With inflation at a 40-year-high and a bottle-necked supply chain exacerbated by the COVID-19 pandemic, Integrated Family Community Services, based near Englewood, is finding it harder to procure certain foods as it sees higher demand.
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Before he's left the food bank's parking lot, Zachary Mullins sits in partial shade and eats a handful of fresh strawberries and a peanut butter and jelly sandwich from his brown cardboard box.
He's been getting food from Integrated Family Community Services, one of the largest food banks in the Denver metro area, once a week for the past two years.
"I rely on this food bank," said Mullins, who lost his job and home in the beginning of the COVID-19 pandemic. Now he lives homeless in Englewood, near where IFCS is based.
But the nonprofit is facing a difficult reality as it contends with 40-year-high inflation rates and a bottle-necked supply chain. It means paying more money for less food even as demand rises.
According to Todd McPherson, IFCS’s director of development, the nonprofit distributed over 364,000 pounds of food between January and May of last year. This year, totals are estimated around 406,000 pounds between those same months.
But McPherson said the center needs about 172,000 more pounds to meet current demand. And it is unlikely to get that soon.
“What we saw in the past has drastically changed,” McPherson said. “I think there’s this perception on the outside that we’re back to normal and we’re not.”
Food insecurity is once again on the rise in Arapahoe County and other parts of the metro area.
Between January and May of this year, the food bank is expected to have served more than 27,000 people, with some living as far out as Douglas County and Bailey, according to McPherson. That’s a 111% increase from the same time last year when IFCS served about 24,300 people.
Supplemental Nutrition Assistance Program — or SNAP — users in Arapahoe County have also increased, according to Luc Hatlestad, county spokesperson, who said the county issued 27,218 SNAP benefits in March, up from 25,032 in 2021.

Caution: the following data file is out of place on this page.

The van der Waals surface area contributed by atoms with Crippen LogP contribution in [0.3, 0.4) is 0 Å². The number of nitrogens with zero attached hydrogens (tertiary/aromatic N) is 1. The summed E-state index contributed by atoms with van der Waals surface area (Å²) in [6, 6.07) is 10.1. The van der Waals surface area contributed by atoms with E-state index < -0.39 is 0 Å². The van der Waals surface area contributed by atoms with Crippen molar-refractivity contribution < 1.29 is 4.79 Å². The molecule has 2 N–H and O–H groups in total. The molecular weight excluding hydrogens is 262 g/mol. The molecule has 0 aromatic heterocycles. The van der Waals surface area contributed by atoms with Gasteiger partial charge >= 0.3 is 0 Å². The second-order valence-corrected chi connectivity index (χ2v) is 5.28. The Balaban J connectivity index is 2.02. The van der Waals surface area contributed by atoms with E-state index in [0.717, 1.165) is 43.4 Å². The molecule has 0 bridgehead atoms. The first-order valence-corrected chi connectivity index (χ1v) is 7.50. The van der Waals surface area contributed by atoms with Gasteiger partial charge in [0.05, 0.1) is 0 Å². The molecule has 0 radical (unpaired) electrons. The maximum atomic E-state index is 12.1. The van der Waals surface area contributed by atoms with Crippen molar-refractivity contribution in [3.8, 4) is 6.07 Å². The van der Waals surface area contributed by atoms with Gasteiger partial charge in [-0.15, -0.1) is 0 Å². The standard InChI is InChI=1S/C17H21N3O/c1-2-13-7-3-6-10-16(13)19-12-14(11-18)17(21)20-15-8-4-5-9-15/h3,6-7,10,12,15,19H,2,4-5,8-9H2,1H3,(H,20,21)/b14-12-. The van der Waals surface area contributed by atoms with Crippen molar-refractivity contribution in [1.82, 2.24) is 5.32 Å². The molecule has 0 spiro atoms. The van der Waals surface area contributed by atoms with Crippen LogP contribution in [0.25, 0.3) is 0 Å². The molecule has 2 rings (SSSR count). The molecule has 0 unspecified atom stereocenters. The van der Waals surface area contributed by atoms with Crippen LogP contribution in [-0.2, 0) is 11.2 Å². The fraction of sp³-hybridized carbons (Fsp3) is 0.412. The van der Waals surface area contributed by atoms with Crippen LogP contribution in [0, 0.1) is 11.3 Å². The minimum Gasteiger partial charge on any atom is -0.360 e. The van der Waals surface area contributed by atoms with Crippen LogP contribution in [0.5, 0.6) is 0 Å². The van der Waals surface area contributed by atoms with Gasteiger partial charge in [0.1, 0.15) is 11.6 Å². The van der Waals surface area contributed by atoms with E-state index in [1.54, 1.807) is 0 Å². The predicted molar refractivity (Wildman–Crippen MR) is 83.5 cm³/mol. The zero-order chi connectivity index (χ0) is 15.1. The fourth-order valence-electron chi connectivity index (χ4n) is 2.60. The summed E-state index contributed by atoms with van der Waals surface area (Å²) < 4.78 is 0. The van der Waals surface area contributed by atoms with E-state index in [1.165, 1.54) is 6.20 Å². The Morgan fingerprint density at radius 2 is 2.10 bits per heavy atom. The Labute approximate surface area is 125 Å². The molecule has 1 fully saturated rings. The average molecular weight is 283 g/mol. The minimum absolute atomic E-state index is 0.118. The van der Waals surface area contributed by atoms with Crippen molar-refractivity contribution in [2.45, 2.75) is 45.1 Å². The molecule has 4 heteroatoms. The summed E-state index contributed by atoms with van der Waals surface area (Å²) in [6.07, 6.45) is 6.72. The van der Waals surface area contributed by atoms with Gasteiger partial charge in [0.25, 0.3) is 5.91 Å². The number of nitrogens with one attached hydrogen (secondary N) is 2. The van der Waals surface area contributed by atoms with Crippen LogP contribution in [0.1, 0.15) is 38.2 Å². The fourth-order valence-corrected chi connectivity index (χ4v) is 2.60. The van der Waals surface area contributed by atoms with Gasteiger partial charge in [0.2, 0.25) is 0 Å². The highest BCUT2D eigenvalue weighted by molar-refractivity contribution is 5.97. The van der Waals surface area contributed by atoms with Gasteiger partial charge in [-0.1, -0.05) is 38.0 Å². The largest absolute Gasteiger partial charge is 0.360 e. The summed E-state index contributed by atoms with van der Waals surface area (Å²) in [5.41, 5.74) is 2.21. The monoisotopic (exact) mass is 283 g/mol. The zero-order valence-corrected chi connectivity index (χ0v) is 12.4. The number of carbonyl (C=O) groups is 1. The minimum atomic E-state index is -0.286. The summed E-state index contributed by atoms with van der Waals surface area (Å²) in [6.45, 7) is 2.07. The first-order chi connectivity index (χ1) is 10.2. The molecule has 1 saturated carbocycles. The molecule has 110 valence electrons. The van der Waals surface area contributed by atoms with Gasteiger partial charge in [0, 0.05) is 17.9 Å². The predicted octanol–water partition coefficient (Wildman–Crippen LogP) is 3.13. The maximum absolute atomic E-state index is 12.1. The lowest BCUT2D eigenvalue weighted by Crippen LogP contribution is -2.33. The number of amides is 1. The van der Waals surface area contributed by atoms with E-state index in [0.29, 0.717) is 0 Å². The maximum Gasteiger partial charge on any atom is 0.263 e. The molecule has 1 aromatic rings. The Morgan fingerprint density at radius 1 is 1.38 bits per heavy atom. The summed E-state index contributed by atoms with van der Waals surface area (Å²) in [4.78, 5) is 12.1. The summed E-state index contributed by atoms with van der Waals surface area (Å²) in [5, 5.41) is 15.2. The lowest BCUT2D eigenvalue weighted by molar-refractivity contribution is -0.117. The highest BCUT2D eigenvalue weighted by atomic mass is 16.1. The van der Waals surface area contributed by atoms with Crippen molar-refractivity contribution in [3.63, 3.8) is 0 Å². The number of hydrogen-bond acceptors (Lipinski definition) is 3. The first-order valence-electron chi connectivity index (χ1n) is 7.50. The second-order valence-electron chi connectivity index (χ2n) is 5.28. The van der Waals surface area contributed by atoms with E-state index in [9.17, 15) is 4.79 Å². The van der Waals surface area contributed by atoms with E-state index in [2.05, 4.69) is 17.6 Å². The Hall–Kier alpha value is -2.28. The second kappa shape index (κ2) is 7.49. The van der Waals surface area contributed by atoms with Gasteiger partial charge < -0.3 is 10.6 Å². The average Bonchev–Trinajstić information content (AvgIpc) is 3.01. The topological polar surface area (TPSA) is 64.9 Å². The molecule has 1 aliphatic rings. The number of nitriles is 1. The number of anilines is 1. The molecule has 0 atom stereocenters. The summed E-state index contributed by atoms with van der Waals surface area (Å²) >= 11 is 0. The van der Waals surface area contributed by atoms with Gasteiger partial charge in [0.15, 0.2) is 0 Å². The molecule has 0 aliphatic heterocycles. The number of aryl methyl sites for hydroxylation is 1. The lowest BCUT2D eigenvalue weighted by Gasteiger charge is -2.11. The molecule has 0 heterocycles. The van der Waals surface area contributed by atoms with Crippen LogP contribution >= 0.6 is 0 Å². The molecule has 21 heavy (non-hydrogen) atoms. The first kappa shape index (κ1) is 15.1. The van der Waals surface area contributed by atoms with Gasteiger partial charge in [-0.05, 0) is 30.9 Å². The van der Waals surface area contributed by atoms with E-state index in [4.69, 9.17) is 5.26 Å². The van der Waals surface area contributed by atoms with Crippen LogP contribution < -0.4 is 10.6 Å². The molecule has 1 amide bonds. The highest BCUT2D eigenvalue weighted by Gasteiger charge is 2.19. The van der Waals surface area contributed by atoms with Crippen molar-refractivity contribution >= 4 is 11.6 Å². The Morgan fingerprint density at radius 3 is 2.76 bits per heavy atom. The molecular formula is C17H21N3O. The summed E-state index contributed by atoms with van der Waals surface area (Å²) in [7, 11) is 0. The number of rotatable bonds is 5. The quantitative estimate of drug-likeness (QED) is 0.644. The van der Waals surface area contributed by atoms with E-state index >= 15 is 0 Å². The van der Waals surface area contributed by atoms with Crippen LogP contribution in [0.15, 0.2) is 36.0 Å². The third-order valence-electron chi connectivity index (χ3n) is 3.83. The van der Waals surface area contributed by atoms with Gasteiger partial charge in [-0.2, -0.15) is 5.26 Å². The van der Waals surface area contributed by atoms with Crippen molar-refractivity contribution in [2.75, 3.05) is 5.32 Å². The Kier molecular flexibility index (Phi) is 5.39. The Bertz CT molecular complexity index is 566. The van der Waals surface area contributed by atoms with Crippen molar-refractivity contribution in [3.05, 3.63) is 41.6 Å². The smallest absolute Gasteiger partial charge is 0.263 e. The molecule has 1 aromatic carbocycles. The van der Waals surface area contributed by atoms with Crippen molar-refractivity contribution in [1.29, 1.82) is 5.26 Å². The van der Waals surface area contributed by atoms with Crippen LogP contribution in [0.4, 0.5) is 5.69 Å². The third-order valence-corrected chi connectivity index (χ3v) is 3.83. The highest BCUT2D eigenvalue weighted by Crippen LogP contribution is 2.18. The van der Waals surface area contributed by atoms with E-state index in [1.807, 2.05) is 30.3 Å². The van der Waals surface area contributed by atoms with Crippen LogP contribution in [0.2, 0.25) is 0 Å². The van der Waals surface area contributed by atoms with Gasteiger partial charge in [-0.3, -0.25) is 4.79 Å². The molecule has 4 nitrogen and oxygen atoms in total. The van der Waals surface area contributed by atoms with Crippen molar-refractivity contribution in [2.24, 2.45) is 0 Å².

SNAP was formerly known as food stamps.
While a surge in federal aid during the first two years of the pandemic helped IFCS meet the needs of thousands coming to its doors, that money is now drying up. McPherson said the nonprofit is seeing smaller government grants that leave it with less buying power in the face of inflation.
One of the biggest suppliers of IFCS’s food is wholesale restaurant distributors, such as Sysco, which can provide bulk amounts of a variety of products. The food bank also pays for food from Food Bank of the Rockies, a Feeding America affiliate, as well as from regional farmers.
Aditi Desai, vice president of marketing and communications for Food Bank of the Rockies, which works with hundreds of distribution partners in Colorado and Wyoming, said the organization spent $1.3 million each month in March and April for food, triple what it spent in 2019 before the pandemic began.
But “just because price is up doesn’t mean we’re not going to purchase it," Desai said, adding communities need the organization to "keep showing up" for them. The price hikes still trickle down to smaller partners, like IFCS.
For example, the cost for a case of 15 dozen eggs, once $15, has more than tripled to $50, according to McPherson, who purchases the product through Food Bank of the Rockies.
This, coupled with IFCS having to compete for food with other entities — including restaurants and schools — when it orders products means it doesn’t always get what it needs.
“We just play the lottery to see if we actually receive it,” McPherson said. “We’re learning we have to order well in advance.”
It’s frustrating, McPherson said, since IFCS has built a regional reputation as a place to find high-quality, balanced food.